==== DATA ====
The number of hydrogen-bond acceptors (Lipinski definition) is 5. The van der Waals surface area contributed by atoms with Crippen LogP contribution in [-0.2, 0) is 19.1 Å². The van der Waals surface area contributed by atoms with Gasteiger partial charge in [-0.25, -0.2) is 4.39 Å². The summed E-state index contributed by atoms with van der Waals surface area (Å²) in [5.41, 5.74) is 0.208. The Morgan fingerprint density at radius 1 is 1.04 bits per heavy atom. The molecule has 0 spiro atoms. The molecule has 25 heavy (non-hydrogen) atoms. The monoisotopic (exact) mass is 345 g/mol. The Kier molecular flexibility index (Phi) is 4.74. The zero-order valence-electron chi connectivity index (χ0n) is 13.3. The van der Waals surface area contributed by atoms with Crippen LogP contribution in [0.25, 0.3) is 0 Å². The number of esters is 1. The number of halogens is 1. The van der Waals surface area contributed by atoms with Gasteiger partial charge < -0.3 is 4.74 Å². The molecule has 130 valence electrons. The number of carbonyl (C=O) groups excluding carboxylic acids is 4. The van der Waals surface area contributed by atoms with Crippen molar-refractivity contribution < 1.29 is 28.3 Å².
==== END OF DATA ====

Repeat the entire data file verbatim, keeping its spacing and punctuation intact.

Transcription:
The number of hydrogen-bond acceptors (Lipinski definition) is 5. The van der Waals surface area contributed by atoms with Crippen LogP contribution in [-0.2, 0) is 19.1 Å². The van der Waals surface area contributed by atoms with Gasteiger partial charge in [-0.25, -0.2) is 4.39 Å². The summed E-state index contributed by atoms with van der Waals surface area (Å²) in [5.41, 5.74) is 0.208. The Morgan fingerprint density at radius 1 is 1.04 bits per heavy atom. The molecule has 0 spiro atoms. The molecule has 25 heavy (non-hydrogen) atoms. The monoisotopic (exact) mass is 345 g/mol. The Kier molecular flexibility index (Phi) is 4.74. The zero-order valence-electron chi connectivity index (χ0n) is 13.3. The van der Waals surface area contributed by atoms with Crippen LogP contribution in [0.25, 0.3) is 0 Å². The number of esters is 1. The number of halogens is 1. The van der Waals surface area contributed by atoms with Gasteiger partial charge < -0.3 is 4.74 Å². The molecule has 130 valence electrons. The number of carbonyl (C=O) groups excluding carboxylic acids is 4. The van der Waals surface area contributed by atoms with Crippen molar-refractivity contribution < 1.29 is 28.3 Å².